Dinner Party Tips To Avoid Stressed-Out-Hostess-Syndrome

How to Plan the Perfect Dinner Party

Image by Kevin Dooley under Creative Commons license.

I recently read Bill Buford’s memoir Heat, about the year and a half he spent working in Mario Batali’s kitchen at Babbo. I really loved the book and highly recommend it to those who are interested in cooking, Italian food, or excellent creative nonfiction.

But the part that struck me most was when Buford recounts his pre-Batali days as an overambitious dinner party host. Before he was Batali’s slave, Buford would throw dinner parties with challenging menus; parties where the guests would show up to smoke pouring out of the kitchen and a cranky host who, really, just wanted to be left in peace.

Ah yes. We’ve all been there—when your guests are arriving and you’re in the middle of making some elaborate sauce that requires constant whisking, so you don’t really want to get the door. And I think we’ve all been those guests who stand awkwardly in the living room, sipping our wine and trying to steer clear of the intense anxiety emanating from the kitchen.

Dinner parties are fun and exciting, and it’s easy to get carried away with the thought of the elaborate recipes you’ll make to wow your guests. But I’ve found that if I actually rein myself in, I end up having a much better time at the party—and everyone else does too.

Here are some of my own personal dinner party tips:

  • Now is Not the Time To Try That New Soufflé Recipe: I know, I know, the dinner party is a time where you can give yourself free reign, where you can finally tackle that fourteen-course Mongolian menu that you saw in the back of Bon Appetite. But there are so many unknowns when you try out a new recipe—ingredients you don’t have, cooking times you haven’t accurately calculated—that there’s a high probability that you’re going to be incredibly stressed out come dinner time. I’ve had much better success with making an old favorite (like roast chicken) but with a new twist (baste it with honey and ginger). And serving food that I really know how to make perfectly is always a better culinary experience for myself and my guests.
  • Have Your Guests Help Out: It may not seem like a big thing, but having guests contribute something easy – like a cheese plate or a baguette with dip that you can serve while you’re finishing up in the kitchen, can be a huge boon to a hostess (and help lighten the load on your wallet). It’s one less thing you have to buy, one less chance to forget something at the store, and one less thing to worry about.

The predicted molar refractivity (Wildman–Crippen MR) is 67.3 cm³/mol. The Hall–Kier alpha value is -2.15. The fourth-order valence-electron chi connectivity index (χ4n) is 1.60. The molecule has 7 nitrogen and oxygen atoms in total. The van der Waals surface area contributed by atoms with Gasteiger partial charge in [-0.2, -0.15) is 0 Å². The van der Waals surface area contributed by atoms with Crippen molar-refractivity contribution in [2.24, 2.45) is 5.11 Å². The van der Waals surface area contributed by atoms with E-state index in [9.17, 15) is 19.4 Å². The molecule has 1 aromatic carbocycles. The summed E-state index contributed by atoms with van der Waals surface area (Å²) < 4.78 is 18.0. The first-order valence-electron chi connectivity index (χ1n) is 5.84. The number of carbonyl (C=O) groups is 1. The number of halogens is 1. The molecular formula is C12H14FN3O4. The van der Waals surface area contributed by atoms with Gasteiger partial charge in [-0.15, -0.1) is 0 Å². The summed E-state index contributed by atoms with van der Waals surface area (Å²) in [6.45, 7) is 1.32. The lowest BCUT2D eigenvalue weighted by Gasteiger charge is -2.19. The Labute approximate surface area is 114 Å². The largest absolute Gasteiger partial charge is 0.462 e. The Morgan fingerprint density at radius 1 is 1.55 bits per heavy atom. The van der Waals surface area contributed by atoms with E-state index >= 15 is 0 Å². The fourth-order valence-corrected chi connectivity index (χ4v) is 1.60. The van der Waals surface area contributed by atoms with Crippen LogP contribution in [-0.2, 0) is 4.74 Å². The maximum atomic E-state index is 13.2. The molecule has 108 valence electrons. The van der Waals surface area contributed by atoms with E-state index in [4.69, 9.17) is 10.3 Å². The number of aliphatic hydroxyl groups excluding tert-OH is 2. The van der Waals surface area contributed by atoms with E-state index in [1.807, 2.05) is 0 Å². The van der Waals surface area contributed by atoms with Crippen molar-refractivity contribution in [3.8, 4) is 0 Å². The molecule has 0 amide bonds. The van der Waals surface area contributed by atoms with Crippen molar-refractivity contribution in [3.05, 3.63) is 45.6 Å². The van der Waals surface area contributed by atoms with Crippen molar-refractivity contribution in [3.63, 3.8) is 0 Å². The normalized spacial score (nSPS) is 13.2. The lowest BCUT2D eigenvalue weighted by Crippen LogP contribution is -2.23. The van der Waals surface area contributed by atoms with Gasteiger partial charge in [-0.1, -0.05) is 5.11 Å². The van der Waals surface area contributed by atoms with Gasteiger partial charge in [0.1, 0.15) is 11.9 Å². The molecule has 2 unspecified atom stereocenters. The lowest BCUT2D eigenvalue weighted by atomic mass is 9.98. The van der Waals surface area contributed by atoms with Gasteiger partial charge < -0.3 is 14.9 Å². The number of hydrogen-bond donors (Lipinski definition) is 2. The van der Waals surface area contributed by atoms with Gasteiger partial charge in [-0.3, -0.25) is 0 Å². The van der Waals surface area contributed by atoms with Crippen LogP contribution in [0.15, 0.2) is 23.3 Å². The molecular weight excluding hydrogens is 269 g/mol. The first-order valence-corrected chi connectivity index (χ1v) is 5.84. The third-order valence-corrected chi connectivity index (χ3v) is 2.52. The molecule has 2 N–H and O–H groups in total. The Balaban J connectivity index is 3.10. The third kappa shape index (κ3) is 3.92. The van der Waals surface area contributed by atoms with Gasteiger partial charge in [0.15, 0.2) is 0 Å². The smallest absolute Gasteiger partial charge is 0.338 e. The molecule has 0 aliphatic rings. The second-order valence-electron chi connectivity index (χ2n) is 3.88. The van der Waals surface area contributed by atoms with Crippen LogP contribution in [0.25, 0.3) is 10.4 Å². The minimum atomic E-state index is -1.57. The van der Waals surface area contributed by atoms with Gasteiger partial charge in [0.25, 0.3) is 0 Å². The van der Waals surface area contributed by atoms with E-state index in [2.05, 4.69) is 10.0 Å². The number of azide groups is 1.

• Embrace Your Stock Pot, Casserole Dish, or Dutch Oven: By and large, I have a much better time at my own dinner party when I can make a “set it and forget it” dish where I do most of the preparation in advance, rather than make something like blinis or crepes or anything else that has to be served immediately. A piece of meat braising away in a stock pot, a steaming macaroni and cheese browning in the oven, or a soup bubbling on the top of the stove—these are the kinds of dishes that I love to serve at a dinner party. Perhaps braver souls than I can do the “let me just whip up the final course while everyone enjoys their cocktails” type of dishes, but for me that’s a one-way ticket to grumpiness land.

Of course, there are always exceptions, and I tend to overstep my own groundrules in the dessert category. As I’m sure faithful ModernDomestic readers are aware, I do love to make elaborate and fanciful desserts for parties, mostly so I can foist them off onto my guests. And the degree to which a new recipe will stress you out is largely a matter of temperament, skill, and experience.

Still, in my case, keeping things simple in the kitchen is my secret weapon to being a better hostess and, believe me, my guests are incredibly thankful for it.


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